Can I Photograph Public Properties?
What’s The Deal?
Mary Jacobs asked: I have some questions on what I can and cannot try and do to sell my photos when it comes to photos of archaeological sites.
I'm wondering about selling photos of things like the pyramids, the Siq, or rock tombs at Petra, Jordan, or the Minoan palace at Knossos, Crete- all of which are located in archaeological parks for which you pay admission.
I know the legalities of artifacts found on-site or displayed in museums, and these are very strict -- the rights belonging to the director of the site or the museum, but was wondering if you knew anything about structures that stand in public view (although you have to pay to get into the park to photograph them). Thank you.
A: Remember these two words: eventual use.
The necessity for a property or model release is dictated by a photo's eventual use.
In the case of the pyramids, the Siq, Jordan biblical sites, or the Minoan palace at Knossos, Crete, whether you are inside or outside the site, or whether it's the Rock 'n' Roll Hall of Fame or the rock Tombs at Petra, no model or property release is required if the pictures are used to "inform and educate" (editorial use).
Only if such a picture would be used for a commercial purpose -- advertising, promotion, endorsment, would the publisher ever ask for a release. This would apply to archaeological digs, as well. The confusion over whether a public object can be photographed and published most usually comes from persons who arrive at the stock photography industry through the commercial door rather than through the editorial door.
Or it stems from well-meaning but erroneous advice written by newspaper and magazine columnists who are unaware of their or your First Amendment Rights.
Photographers who have worked for a newspaper most of their career, know that model or property releases are not needed if the photo is to be used "to inform or to educate."
In contrast, photographers who have worked in the commercial or advertising sector, e.g. corporate, advertising, or graphic art services, know that any photo used for endorsement or advertising purposes always requires a model or property release.
But you live in a different world -- your photography is “editorial.” You supply the book and magazine industry with photos that “inform and educate.” So when you are at a seminar and you ask the presenter, “If I sell my photos, do I need a model or property release?” He or she should respond, “It depends on the use. If it’s for commercial use (advertising, promotion, etc.), yes. If it’s for editorial use (book, magazine, PBS TV, etc.), no.
Here at PhotoSource International (www.photosource.com), our emphasis is on editorial photography, and most of our markets, such as magazines and book publishers, maintain an editorial focus.
About $70,000 a day is spent on editorial photography in this country. That's about 1/5 of what is spent daily on commercial stock photography. Although the monetary rewards in the editorial field are not as high up front as in the commercial field, other rewards abound. One example: editorial stock photographers have the opportunity to specialize in a field they enjoy working in. This allows them to build a deep selection of images in that specialization, making them a valuable resource to several publishers who focus on that field of interest. (Book and magazine publishers specialize, too.) Although the per picture fee for editorial use is not as high as in commercial stock photography, most publishers buy in volume, and stay as long-term clients, which often makes up the difference over the long haul. Again, regards model or product releases,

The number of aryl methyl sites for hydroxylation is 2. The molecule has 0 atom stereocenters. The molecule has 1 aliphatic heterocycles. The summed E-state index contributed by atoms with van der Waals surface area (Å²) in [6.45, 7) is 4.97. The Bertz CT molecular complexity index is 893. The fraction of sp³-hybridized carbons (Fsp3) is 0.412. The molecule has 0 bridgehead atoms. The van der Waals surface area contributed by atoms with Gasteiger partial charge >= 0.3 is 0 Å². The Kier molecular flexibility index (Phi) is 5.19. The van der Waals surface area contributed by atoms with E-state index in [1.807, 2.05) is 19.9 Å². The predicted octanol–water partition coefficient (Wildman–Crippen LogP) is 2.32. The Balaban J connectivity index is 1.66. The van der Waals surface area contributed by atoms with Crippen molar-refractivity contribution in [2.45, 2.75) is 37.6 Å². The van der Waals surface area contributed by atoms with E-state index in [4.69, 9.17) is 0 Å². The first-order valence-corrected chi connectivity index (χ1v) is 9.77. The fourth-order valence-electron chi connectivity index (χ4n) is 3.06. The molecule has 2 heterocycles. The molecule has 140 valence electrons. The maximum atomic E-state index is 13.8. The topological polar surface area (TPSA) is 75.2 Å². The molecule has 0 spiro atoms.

if you are taking what you consider editorial photos, if releases are conveniently available for the asking while you are photographing in a particular instance, you should go ahead and get them, as that will allow those images to be available for a commercial use if the opportunity arises. Depending on the field you are in, you'll know when it's appropriate and beneficial to obtain a model or property release. If you're in a public place (whether you pay admission or not) you can photograph freely. Only if you are trespassing would you run into the law.
In theUSA, trespass restrictions in public places are not as rigorous as you might encounter in a foreign country. Even in these times of heightened suspicion, security guards and law enforcement officers are usually aware of citizens’ rights when it comes to photographing in public.
But if your area of specialty is in sensitive areas such as aviation, transportation or petroleum -- watch for signs of where you can photograph and where you can't.
But keep in mind this kind of thing: here at PhotoSource International we have heard reports of some instances of security guards accosting a photographer for photographing a "sensitive" site. Later it was pointed out the same photo was available on the company's website or on Google.
Note: a cell phone call to the company's president or Public Relations officer, while on the site, usually solves the problem and gets permission for you. As an editorial stock photographer you are going to find much more enjoyment when you are photographing subject matter that you like to take.
Learn more about how to sell those pictures at PhotoSource International and the PhotoSourceBANK, Pine Lake Farm, 1910 35th Road, Osceola, WI 54020 USA. Rohn Engh is director of and publisher of PhotoStockNotes. E-mail: firstname.lastname@example.org Fax: 1 715 248 3800; www.photosource.com